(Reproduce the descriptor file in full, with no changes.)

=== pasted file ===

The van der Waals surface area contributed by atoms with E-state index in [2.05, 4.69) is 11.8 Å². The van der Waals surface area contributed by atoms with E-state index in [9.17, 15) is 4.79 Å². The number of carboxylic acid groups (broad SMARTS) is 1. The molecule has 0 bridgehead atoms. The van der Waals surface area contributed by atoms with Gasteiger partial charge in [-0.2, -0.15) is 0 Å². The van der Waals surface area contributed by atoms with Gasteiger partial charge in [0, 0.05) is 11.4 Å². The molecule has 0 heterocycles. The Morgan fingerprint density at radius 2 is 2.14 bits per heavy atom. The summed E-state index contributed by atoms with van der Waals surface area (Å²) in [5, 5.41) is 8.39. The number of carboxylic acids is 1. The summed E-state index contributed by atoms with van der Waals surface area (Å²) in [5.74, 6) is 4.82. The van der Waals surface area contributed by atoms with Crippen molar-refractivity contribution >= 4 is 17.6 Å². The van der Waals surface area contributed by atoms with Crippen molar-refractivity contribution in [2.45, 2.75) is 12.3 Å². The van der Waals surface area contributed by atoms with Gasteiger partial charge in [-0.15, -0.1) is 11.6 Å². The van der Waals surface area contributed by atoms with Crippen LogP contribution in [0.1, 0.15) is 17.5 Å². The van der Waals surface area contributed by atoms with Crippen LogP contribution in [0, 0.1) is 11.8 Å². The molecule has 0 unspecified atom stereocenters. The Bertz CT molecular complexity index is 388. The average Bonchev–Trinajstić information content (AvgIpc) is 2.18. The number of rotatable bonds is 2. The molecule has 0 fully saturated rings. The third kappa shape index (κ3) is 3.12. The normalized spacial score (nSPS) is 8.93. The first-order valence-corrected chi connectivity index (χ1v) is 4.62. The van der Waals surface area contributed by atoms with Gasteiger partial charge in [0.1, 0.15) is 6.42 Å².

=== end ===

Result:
The van der Waals surface area contributed by atoms with E-state index in [2.05, 4.69) is 11.8 Å². The van der Waals surface area contributed by atoms with E-state index in [9.17, 15) is 4.79 Å². The number of carboxylic acid groups (broad SMARTS) is 1. The molecule has 0 bridgehead atoms. The van der Waals surface area contributed by atoms with Gasteiger partial charge in [-0.2, -0.15) is 0 Å². The van der Waals surface area contributed by atoms with Gasteiger partial charge in [0, 0.05) is 11.4 Å². The molecule has 0 heterocycles. The Morgan fingerprint density at radius 2 is 2.14 bits per heavy atom. The summed E-state index contributed by atoms with van der Waals surface area (Å²) in [5, 5.41) is 8.39. The number of carboxylic acids is 1. The summed E-state index contributed by atoms with van der Waals surface area (Å²) in [5.74, 6) is 4.82. The van der Waals surface area contributed by atoms with Crippen molar-refractivity contribution >= 4 is 17.6 Å². The van der Waals surface area contributed by atoms with Crippen molar-refractivity contribution in [2.45, 2.75) is 12.3 Å². The van der Waals surface area contributed by atoms with Gasteiger partial charge in [-0.15, -0.1) is 11.6 Å². The van der Waals surface area contributed by atoms with Crippen LogP contribution in [0.1, 0.15) is 17.5 Å². The van der Waals surface area contributed by atoms with Crippen LogP contribution in [0, 0.1) is 11.8 Å². The molecule has 0 unspecified atom stereocenters. The Bertz CT molecular complexity index is 388. The average Bonchev–Trinajstić information content (AvgIpc) is 2.18. The number of rotatable bonds is 2. The molecule has 0 fully saturated rings. The third kappa shape index (κ3) is 3.12. The normalized spacial score (nSPS) is 8.93. The first-order valence-corrected chi connectivity index (χ1v) is 4.62. The van der Waals surface area contributed by atoms with Gasteiger partial charge in [0.1, 0.15) is 6.42 Å².